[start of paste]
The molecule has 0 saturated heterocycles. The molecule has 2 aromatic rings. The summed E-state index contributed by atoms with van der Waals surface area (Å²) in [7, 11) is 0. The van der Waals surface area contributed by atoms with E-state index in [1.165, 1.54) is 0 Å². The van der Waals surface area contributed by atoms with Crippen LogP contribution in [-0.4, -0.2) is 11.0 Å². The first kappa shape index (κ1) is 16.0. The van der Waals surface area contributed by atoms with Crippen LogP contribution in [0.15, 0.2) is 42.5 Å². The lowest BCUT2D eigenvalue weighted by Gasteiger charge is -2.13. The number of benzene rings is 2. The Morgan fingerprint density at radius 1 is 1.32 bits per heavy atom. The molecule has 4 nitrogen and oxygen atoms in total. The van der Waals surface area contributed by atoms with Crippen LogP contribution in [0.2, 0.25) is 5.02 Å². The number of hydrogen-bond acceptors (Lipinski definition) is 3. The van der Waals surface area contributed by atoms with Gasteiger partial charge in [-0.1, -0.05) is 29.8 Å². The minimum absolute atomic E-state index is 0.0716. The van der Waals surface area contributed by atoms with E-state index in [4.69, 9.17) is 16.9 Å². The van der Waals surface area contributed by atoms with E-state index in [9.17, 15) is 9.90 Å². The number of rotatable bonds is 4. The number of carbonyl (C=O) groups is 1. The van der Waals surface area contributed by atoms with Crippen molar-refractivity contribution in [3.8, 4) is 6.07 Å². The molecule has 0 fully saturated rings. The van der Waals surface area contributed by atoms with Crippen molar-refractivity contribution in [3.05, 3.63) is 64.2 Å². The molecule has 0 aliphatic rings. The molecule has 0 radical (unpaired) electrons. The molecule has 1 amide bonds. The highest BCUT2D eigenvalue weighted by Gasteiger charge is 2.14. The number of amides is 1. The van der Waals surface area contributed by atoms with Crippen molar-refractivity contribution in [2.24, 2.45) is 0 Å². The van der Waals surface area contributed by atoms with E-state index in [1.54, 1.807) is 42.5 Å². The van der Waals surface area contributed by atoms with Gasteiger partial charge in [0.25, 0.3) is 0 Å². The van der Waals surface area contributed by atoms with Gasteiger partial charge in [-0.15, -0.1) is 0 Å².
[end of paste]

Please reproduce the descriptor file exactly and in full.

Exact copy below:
The molecule has 0 saturated heterocycles. The molecule has 2 aromatic rings. The summed E-state index contributed by atoms with van der Waals surface area (Å²) in [7, 11) is 0. The van der Waals surface area contributed by atoms with E-state index in [1.165, 1.54) is 0 Å². The van der Waals surface area contributed by atoms with Crippen LogP contribution in [-0.4, -0.2) is 11.0 Å². The first kappa shape index (κ1) is 16.0. The van der Waals surface area contributed by atoms with Crippen LogP contribution in [0.15, 0.2) is 42.5 Å². The lowest BCUT2D eigenvalue weighted by Gasteiger charge is -2.13. The number of benzene rings is 2. The Morgan fingerprint density at radius 1 is 1.32 bits per heavy atom. The molecule has 4 nitrogen and oxygen atoms in total. The van der Waals surface area contributed by atoms with Crippen LogP contribution in [0.2, 0.25) is 5.02 Å². The number of hydrogen-bond acceptors (Lipinski definition) is 3. The van der Waals surface area contributed by atoms with Gasteiger partial charge in [-0.1, -0.05) is 29.8 Å². The minimum absolute atomic E-state index is 0.0716. The van der Waals surface area contributed by atoms with E-state index in [4.69, 9.17) is 16.9 Å². The van der Waals surface area contributed by atoms with E-state index in [9.17, 15) is 9.90 Å². The number of rotatable bonds is 4. The number of carbonyl (C=O) groups is 1. The van der Waals surface area contributed by atoms with Crippen molar-refractivity contribution in [3.8, 4) is 6.07 Å². The molecule has 0 fully saturated rings. The van der Waals surface area contributed by atoms with Crippen molar-refractivity contribution in [3.05, 3.63) is 64.2 Å². The molecule has 0 aliphatic rings. The molecule has 0 radical (unpaired) electrons. The molecule has 1 amide bonds. The highest BCUT2D eigenvalue weighted by Gasteiger charge is 2.14. The number of amides is 1. The van der Waals surface area contributed by atoms with Crippen molar-refractivity contribution in [2.24, 2.45) is 0 Å². The van der Waals surface area contributed by atoms with E-state index in [1.54, 1.807) is 42.5 Å². The van der Waals surface area contributed by atoms with Gasteiger partial charge in [0.25, 0.3) is 0 Å². The van der Waals surface area contributed by atoms with Gasteiger partial charge in [-0.15, -0.1) is 0 Å².